I started my mental health journey a few years ago.
From the time of Operation Cast Lead – Israel’s major attack on Gaza in late 2008 and 2009 – I have felt haunted.
My dad received a phone call during that offensive from someone working with the International Committee of the Red Cross.
The caller told us that we would have to evacuate our home within five minutes. Israel was about to bomb it.
Although the bombing of our home did not materialize, I have felt that I am running for my life ever since then.
I have talked about the experience at length in counseling sessions. Yet not only has the feeling never left me, it has become much more intense.
Following another Israeli offensive against Gaza in 2021, the feeling was accompanied by a more general sense of anxiety.
My mom Halima had a panic attack during that offensive.
She called me from Gaza and said, “There is shelling everywhere. They want to kill us all. We will die soon.”
She urged me to do something to save their lives.
I have kept going to my therapy sessions because all I want is to feel well in my mind, body and soul. Despite the sessions, my problems remain acute.
I have begun having an unbearable pain in my gut, along with other unpleasant symptoms: numbness in my arms, a lump in my throat, loss of appetite, digestive problems.
I have gone to see a total of seven specialists in Belgium, where I now live.
Most of them told me the same thing: “You’ve been exposed to so much trauma and distress.”
As a result, I have been diagnosed with damage to the vagus nerve.
Running from the brain stem to part of the colon, it is the largest cranial nerve.
The “rest and digest” functions of the body depend on it. The nerve carries signals between the brain, the heart and the digestive system.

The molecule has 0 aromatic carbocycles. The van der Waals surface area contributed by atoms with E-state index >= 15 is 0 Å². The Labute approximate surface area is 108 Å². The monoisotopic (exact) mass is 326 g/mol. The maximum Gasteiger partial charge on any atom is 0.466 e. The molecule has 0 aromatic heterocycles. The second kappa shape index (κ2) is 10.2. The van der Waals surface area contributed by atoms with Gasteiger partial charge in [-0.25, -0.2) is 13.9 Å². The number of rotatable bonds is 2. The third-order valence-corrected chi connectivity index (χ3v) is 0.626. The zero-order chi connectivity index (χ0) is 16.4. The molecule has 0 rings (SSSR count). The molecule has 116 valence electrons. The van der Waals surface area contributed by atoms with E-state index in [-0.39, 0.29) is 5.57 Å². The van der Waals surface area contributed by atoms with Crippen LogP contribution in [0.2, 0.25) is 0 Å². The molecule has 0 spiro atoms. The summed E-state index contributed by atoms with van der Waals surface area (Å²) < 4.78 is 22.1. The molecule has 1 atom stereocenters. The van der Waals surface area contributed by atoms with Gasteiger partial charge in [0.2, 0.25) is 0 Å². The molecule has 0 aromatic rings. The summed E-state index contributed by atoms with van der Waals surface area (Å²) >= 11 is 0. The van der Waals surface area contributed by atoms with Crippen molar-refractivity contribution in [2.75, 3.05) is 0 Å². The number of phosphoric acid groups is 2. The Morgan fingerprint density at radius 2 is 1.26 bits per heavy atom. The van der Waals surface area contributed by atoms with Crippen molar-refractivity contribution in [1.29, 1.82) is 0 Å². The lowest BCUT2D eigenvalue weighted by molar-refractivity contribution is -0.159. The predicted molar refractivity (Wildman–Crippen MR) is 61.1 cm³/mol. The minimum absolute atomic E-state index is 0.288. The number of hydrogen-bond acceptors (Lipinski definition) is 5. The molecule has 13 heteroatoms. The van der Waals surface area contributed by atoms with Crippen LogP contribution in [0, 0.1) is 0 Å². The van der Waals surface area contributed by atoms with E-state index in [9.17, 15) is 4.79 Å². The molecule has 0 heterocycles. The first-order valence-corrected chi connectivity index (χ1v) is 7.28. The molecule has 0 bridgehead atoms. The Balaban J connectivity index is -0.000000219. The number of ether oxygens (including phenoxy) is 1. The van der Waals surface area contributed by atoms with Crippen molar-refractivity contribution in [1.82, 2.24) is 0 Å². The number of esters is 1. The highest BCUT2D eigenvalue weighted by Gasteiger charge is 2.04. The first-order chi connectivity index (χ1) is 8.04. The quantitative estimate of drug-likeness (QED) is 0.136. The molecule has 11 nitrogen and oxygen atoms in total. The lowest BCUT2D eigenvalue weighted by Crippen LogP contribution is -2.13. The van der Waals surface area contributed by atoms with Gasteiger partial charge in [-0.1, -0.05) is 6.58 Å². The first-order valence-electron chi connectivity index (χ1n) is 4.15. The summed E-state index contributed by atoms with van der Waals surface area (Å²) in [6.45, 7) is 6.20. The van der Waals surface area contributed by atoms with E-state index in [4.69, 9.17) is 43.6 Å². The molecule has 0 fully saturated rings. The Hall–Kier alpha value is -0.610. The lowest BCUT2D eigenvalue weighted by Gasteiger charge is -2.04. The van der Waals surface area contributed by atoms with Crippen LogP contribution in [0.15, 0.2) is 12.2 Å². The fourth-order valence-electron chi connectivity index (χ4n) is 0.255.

The damage has put my body in a constant state of “fight or flight.”
The messages sent from the brain to the digestive system have been distorted. That explains the symptoms I have encountered.
After many consultations, my gastroenterologist recommended a low dose of antidepressants. The aim is to increase the serotonin levels in my body and thereby reset the functioning of the vagus nerve.
When I told my mom about the prescription I have been given, she informed me that she had similar treatment in the past.
“I also took antidepressants for six months because I was having so much pain in my back and shoulders,” she told me. “And I was losing a lot of weight. I was feeling disconnected from reality and had no desire to do even basic things. My arms were always very numb.”
The strong resemblance between our symptoms astonished me. I was particularly taken aback by how she, too, had experienced numbness in her arms.
I told her that I thought it was amazing that we had felt the same things in the same parts of the body. Yet my mom was not shocked or surprised.
“It’s normal,” she said. “You are my daughter. I carried you in my womb and raised you despite all the hardships here.”
I asked her what exactly she meant by using the word “hardships.”
She replied by referring to how my dad had been imprisoned by Israel for 13 years.
“He was prevented from being by my side when I was pregnant and gave birth to your brothers and sisters,” she said. “I was constantly worried about him and wondering if we will ever have a normal family life. I had to be strong. I had to take care of you while also writing letters to him and visiting him in prison.”
Learning about my mom’s past brought back memories of stories my paternal grandmother shared with us. Stories about the Nakba, the 1948 ethnic cleansing of Palestine.